Cannistraro enlisted Johnson and Shreve with the same query emerging just moments after a proper introduction. But as ramshackle as his recruitment process sounds, Cannistraro's band plans have worked remarkably well. With their perfectly nuanced leads, flawless rhythms, vintage Fender guitars and amps, and on-target stage persona, the Beloved Invaders are the real deal.
While some critics dismiss surf revivalism as retro kitsch, the Invaders "play it pretty straight," says Weaver. "We don't ham it up at all. I think people respond to the music."
Adds Cannistraro, "The initial attraction for people is the novelty. But it's lasted."
"It's like taking a step back in time," says Johnson. "We've got the look, we've got the instruments. We're very authentic about everything." Marked by twin guitars, tons of reverb, adrenal melodies and nary a lyric, the Beloved Invaders don't stray very far outside the boundaries of the genre, lines that were drawn long ago.
"One of the things that I like to strive for -- in any band that I play in -- is to be loyal to the genre, be genre specific and not try to be all things to all people," Cannistraro explains. "I think it's good to be a genre-specific band, because you really hone your craft in that one area."
Another hallmark of surf music remains essentially unchanged in the Beloved Invaders' modus operandi: "There's a beat that's pretty white," says Cannistraro. ("Very white," interjects Johnson.) "This is music that was the identity of a lot of white, middle-class teenagers. It's not so far from worldbeat -- it's just white America."
The bandmembers see surf as a refreshing antidote to what normally dominates the Boulder scene. "We do play songs," Cannistraro notes. "All you hear in Boulder are these jam bands, and we do play songs. There's very little improvising."
About thirty of the fifty songs that the Invaders have committed to memory are Ventures tunes, and the band's also written three oceanic originals, but the set is not strictly surf. There are also spy songs ("Peter Gunn," "Secret Agent Man" and the James Bond theme) and space songs ("Sputnik," "Out of Limits" -- on which Cannistraro makes very good use of his vintage Dynachord tape-echo rig -- and "Journey to the Stars"), with a few Latin and spaghetti Western numbers thrown in for good measure.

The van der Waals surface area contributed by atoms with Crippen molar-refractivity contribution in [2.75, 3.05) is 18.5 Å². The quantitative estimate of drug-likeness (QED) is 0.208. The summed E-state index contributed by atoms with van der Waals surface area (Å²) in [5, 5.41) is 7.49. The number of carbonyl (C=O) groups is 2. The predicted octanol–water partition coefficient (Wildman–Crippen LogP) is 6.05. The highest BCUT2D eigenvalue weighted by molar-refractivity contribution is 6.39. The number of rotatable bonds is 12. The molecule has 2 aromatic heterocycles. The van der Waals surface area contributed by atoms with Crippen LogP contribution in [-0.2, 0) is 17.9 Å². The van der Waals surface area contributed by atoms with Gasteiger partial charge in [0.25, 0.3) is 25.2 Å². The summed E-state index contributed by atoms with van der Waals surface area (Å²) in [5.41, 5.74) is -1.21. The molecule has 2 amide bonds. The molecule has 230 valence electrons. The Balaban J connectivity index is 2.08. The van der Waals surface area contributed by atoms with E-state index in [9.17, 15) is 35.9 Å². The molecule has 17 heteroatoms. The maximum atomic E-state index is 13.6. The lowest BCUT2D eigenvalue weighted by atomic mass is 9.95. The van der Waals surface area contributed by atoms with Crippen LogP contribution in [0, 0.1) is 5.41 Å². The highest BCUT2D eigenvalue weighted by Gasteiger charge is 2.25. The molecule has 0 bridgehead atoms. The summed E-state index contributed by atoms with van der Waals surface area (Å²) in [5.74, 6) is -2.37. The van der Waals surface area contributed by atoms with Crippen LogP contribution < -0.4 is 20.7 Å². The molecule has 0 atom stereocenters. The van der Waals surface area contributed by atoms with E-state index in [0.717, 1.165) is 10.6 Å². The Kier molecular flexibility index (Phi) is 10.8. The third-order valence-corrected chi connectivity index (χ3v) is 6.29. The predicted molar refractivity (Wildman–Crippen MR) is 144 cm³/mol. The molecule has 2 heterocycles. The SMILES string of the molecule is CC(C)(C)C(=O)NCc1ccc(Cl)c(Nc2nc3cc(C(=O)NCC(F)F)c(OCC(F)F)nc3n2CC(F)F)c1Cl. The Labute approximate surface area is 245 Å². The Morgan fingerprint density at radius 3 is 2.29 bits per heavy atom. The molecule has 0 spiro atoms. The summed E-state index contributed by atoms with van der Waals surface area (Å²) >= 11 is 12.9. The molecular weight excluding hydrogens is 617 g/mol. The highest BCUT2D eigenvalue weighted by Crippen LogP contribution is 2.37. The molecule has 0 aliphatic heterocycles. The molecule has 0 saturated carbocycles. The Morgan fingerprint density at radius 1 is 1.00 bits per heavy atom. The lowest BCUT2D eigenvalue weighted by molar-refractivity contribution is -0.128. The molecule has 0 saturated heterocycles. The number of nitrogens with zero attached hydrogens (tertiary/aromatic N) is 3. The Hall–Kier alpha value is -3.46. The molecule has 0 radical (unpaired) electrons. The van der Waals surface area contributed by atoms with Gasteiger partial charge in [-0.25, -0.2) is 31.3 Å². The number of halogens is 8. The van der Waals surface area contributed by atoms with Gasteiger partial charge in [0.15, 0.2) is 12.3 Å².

All of these tunes have one thing in common: "We're all about happy songs," says Johnson. "Music can be so angry these days. People should lighten up and listen to some surf music for a change instead of all that angst-ridden music out there."
"We don't play a lot of the darker, heavier surf music," Cannistraro says. "We don't do a lot of Dick Dale. We don't do any Link Wray." It all comes back to his long-cemented predilections: "I like music that's a little more melodic and a little less garage-y."
The light tone keeps everything upbeat for a reason, adds Johnson: "It's all about having fun."
"We get people dancing like crazy," says Shreve. "We owe a lot of that to our go-go dancers. All it takes is for them to do one move...and people just dive in." Impeccably dressed for the role with glossy wigs and calf-high platform boots, the Tootsies -- aka Traci Cantu and Valerie Serrano -- happily serve as inspirational eye candy for the crowd.
"We don't have to do anything," Cantu says. "We have our rings, we have our outfits on, just have a couple of drinks and go with the music."
A veteran of blues and jazz bands, Johnson's initiation into surf music came with the Beloved Invaders, and it was "a rude awakening," he remembers. "I thought it was going to be easier than it was, and it wasn't."
Johnson quickly realized that Cannistraro was a perfectionist. "He picked the bulk of the first forty songs," Johnson says. "He gave us tapes. He said, 'Come back and know these six songs next week,' real nonchalant-like. It was the first time I ever got chastised at rehearsal for being unprepared."
So while it hasn't been as easy as the Invaders make it look, the band has gelled in a very good way. The Invaders nabbed the opening slot for the upcoming Dick Dale show at the Bluebird in May and plan on recording a full-length disc at Boulder's Outmode Records for release later this year. And everybody in the band heaps compliments on the others' abilities and the band's overall chemistry. "If you like each other and you get along and it's a good vibe and everybody's happy, it makes up for so much," says Cannistraro. "It's more about human relationships than it is about musical virtuosity."
In the end, it's this combination of talent and chemistry that attracts many repeat customers. "The age group that we get is very cool," says Johnson, "from young kids to people who grew up listening to surf music. The older fans still enjoy getting very close to the band and listening the whole time. We all play loud and just blow them away because some of them are in their fifties and sixties, and they're like, 'I remember this.'"
However, younger fans are often entirely unaware that noise radiating from the garages circa 1960 in Southern California marked the genre's beginnings. "Some kid came up who didn't know anything about surf music and said, 'You kind of sound like ska and kind of sound like rock,'" deadpans Shreve. "Some other guy told us, 'You guys sound like Sublime.'"